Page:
Crews tightened those bolts starting March 31, but none have failed, Caltrans Toll Bridge Program Manager Tony Anziano said. Inspectors have installed monitoring equipment that sends electromagnetic signals into the rods and detects wavelength changes that could indicate cracking.
Anziano and the bridge team reassured the commission and the public, saying that none of the remaining 250,000 metric tons of permanent steel on the bridge is likely to crack.
Inspectors examined the other 2,000 high-strength Dyson-produced steel parts found elsewhere on the bridge, including the cable saddle, and found no problems, Anziano said.
None of the other high-strength galvanized bolts are subject to the same intense loads as those in the shear keys and bearings, and embrittlement tends to happen within days or weeks, not months or years, he added.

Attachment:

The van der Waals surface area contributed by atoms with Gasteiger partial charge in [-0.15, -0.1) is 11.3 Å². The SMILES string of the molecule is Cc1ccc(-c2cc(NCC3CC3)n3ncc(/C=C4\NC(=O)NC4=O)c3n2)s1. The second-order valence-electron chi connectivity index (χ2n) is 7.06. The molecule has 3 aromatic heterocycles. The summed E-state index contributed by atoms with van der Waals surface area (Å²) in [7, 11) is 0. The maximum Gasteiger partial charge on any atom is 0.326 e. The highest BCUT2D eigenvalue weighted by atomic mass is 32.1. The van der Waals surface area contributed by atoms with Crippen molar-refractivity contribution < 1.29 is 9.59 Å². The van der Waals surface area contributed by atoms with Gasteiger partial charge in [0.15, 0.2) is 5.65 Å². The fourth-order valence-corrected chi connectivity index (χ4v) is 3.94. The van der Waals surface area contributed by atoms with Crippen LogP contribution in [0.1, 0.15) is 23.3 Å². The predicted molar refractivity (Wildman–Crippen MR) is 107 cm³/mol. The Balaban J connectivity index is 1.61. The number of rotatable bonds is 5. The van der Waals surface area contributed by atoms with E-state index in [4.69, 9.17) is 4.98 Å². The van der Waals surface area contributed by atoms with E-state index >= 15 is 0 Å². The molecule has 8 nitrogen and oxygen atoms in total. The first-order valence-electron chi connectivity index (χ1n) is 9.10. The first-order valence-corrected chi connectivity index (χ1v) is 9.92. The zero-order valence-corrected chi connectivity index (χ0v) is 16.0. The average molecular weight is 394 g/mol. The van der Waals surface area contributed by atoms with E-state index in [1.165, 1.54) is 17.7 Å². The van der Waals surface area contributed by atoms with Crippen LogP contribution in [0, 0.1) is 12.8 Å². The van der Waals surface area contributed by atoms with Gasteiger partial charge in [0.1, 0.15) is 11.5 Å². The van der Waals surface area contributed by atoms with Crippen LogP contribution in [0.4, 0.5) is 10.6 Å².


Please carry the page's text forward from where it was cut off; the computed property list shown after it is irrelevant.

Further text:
Bridge team leaders concede that the numerous quality control or assurance tests failed to detect the problem, which cleared the way for crews to install the specialty bolts into a space where they could not be replaced. There's only five feet of clearance between the top of the bolt and the bottom of the bridge deck, and the rods are too long to pull out in one piece.
Of the 150 results in tests conducted by the manufacturer and Caltrans on the 2008 bolts, five performed by the state failed to meet the requirements set by ASTM International, formerly the American Society of Testing and Materials.
All five involved elongation, which measures how much the steel stretches as a percentage of its original size. The standard requires no less than 14 percent elongation and the suspect test samples showed rates of 12.5 percent to 13.6 percent. Caltrans engineers reviewed the anomalies and, given the overall results, they approved the rods for use, Anziano told the commission.